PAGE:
- Hair care accounted for 18% of value sales in 2010, though it was also one of the hardest hit segments during the downturn.
- Purchasing larger formats and opting for premium-end brands or those with salonlike features to replace visits to the salon were two major consumer trends that sprouted from economic declines.
- The potential of hair care products with anti-aging properties is underlined by a growing number of launches.
- Within Western Europe, dry shampoo could be one of the most important drivers for value growth.
As the global economic downturn is tempering off and showing signs of recovery, some companies are finding a moderate return to growth. In 2010, the 10 leading beauty brand owners saw their combined value sales (in U.S. dollar year-on-year exchange rates) increase by 7%; an improvement from the slight 1% decline in 2009. For these players, a few key strategies are at play: increased presence in the emerging markets, development in areas of innovation, and acquisitions that help to increase sales and margins.
Of the largest beauty categories globally, hair care accounted for 18% of value sales in 2010 and was also one of the hardest hit segments during the downturn. According to research firm Euromonitor International, hair care recorded a drop of 2% in 2009, largely due to consumers trading down to less expensive options and relentless discounting, including “buy one get one free” offers. In 2010, the category did see an increase of 7% in value sales, which is broadly in line with growth in the overall industry and a decent performance given the relative size and maturity of hair care.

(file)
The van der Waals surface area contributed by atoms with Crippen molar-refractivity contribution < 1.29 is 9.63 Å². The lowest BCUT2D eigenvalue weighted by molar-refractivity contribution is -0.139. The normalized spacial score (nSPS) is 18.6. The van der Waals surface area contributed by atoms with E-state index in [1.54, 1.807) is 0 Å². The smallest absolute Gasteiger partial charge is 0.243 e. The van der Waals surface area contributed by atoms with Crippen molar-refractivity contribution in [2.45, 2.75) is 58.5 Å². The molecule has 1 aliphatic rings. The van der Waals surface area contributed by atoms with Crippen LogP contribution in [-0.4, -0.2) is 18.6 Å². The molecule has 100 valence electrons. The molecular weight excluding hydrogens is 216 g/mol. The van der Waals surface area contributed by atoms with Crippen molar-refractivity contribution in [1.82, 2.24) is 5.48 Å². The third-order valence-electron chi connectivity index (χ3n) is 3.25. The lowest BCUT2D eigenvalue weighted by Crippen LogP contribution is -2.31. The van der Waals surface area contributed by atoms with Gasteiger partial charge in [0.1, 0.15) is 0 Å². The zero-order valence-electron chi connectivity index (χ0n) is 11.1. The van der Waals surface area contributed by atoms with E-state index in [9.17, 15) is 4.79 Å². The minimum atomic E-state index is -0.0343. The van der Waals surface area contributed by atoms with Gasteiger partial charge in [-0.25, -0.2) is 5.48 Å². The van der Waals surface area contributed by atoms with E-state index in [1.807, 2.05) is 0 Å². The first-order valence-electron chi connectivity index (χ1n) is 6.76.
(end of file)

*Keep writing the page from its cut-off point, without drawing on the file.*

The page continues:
Latest Consumer Trends
As is the story with most consumer good products, the markets that were largely impacted by the downturn included mature, saturated markets such as North America and Western Europe.
Nevertheless, in this negative scenario two main trends sprouted; the first one is the inclination to choose bigger formats, which offer a better value for money ratio. The second trend involves consumers opting for premium-end brands or those with salonlike features to replace visits to the salon. While many salons were forced to offer discounts to consumers in order to maintain foot traffic, the exceptional growth of categories such as colorants and at-home perm kits indicates female consumers are still choosing to color their hair at home. As a consequence, the colorants category, previously one of the less dynamic areas of hair care, has become a hive of new product development activity and renewed consumer interest, according to Euromonitor International.
In line with this trend, there are also an increasing number of salonlike treatments making a strong foray into the retail market. Renowned U.K. salon brand Charles Worthington, for example, added a new semi-permanent straightening kit to its Salon At Home range in early 2011 as a less expensive alternative to popular Brazilian blowout treatments. Similarly, Dove’s Nutri-Oil Care range, due to launch globally by the end of 2011, is boasting luxurious and intensive hair treatment formulations, traditionally confined and associated with those obtained in salons.
Eastern Europe; Latin America Driving Growth
While growth remained sluggish in North America and Western Europe, emerging regions did their part to boost hair care category growth. Particularly strong performances were put in by Eastern Europe (8% value growth 2010–2009) and Latin America (17%). Improvements in income, distribution and retail networks are all driving factors behind the strong growth of hair care in both regions. The sharp increase in chain retailers has allowed consumers in some emerging markets more exposure to a wider variety of products than ever before, and this has led to sales in the category beyond basic products (such as shampoo) to conditioners and styling agents. The relative immaturity of these markets offers fantastic potential. In stark contrast to the developed markets, there is far more scope for long-term growth as consumers, in many cases, are only beginning to trade up.
Innovations Lean on Ingredients and Naturals